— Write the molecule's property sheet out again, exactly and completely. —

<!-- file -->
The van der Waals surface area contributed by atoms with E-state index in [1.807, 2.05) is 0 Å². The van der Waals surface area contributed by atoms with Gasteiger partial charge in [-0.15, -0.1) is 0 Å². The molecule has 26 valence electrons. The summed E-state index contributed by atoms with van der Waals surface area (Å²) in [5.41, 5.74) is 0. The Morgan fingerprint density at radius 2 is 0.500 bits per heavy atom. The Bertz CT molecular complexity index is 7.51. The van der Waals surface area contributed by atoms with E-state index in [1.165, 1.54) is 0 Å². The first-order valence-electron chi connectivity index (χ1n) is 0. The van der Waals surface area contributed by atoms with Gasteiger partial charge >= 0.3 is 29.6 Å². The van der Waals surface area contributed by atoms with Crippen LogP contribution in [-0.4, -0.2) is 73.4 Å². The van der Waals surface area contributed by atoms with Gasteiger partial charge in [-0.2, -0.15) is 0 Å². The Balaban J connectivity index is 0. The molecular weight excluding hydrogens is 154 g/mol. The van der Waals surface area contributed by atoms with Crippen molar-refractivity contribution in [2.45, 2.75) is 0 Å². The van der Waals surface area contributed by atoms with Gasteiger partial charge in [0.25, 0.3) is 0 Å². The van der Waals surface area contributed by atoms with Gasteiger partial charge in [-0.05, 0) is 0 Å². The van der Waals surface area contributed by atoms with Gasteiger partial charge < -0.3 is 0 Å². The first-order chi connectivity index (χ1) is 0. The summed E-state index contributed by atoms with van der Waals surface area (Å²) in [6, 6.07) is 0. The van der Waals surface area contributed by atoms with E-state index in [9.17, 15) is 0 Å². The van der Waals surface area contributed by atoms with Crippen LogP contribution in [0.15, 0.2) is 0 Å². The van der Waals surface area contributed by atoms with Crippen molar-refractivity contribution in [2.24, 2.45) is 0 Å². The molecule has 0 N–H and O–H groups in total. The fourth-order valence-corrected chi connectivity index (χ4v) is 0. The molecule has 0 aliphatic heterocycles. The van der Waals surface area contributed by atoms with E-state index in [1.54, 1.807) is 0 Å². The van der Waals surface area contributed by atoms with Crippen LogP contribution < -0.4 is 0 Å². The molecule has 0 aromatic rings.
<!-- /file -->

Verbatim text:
The van der Waals surface area contributed by atoms with E-state index in [1.807, 2.05) is 0 Å². The van der Waals surface area contributed by atoms with Gasteiger partial charge in [-0.15, -0.1) is 0 Å². The molecule has 26 valence electrons. The summed E-state index contributed by atoms with van der Waals surface area (Å²) in [5.41, 5.74) is 0. The Morgan fingerprint density at radius 2 is 0.500 bits per heavy atom. The Bertz CT molecular complexity index is 7.51. The van der Waals surface area contributed by atoms with E-state index in [1.165, 1.54) is 0 Å². The first-order valence-electron chi connectivity index (χ1n) is 0. The van der Waals surface area contributed by atoms with Gasteiger partial charge >= 0.3 is 29.6 Å². The van der Waals surface area contributed by atoms with Crippen LogP contribution in [-0.4, -0.2) is 73.4 Å². The van der Waals surface area contributed by atoms with Gasteiger partial charge in [-0.2, -0.15) is 0 Å². The Balaban J connectivity index is 0. The molecular weight excluding hydrogens is 154 g/mol. The van der Waals surface area contributed by atoms with Crippen molar-refractivity contribution in [2.45, 2.75) is 0 Å². The van der Waals surface area contributed by atoms with Gasteiger partial charge in [0.25, 0.3) is 0 Å². The van der Waals surface area contributed by atoms with Gasteiger partial charge in [-0.05, 0) is 0 Å². The van der Waals surface area contributed by atoms with Gasteiger partial charge < -0.3 is 0 Å². The first-order chi connectivity index (χ1) is 0. The summed E-state index contributed by atoms with van der Waals surface area (Å²) in [6, 6.07) is 0. The van der Waals surface area contributed by atoms with E-state index in [9.17, 15) is 0 Å². The van der Waals surface area contributed by atoms with Crippen LogP contribution in [0.15, 0.2) is 0 Å². The van der Waals surface area contributed by atoms with Crippen molar-refractivity contribution in [2.24, 2.45) is 0 Å². The molecule has 0 N–H and O–H groups in total. The fourth-order valence-corrected chi connectivity index (χ4v) is 0. The molecule has 0 aliphatic heterocycles. The van der Waals surface area contributed by atoms with E-state index in [1.54, 1.807) is 0 Å². The van der Waals surface area contributed by atoms with Crippen LogP contribution < -0.4 is 0 Å². The molecule has 0 aromatic rings.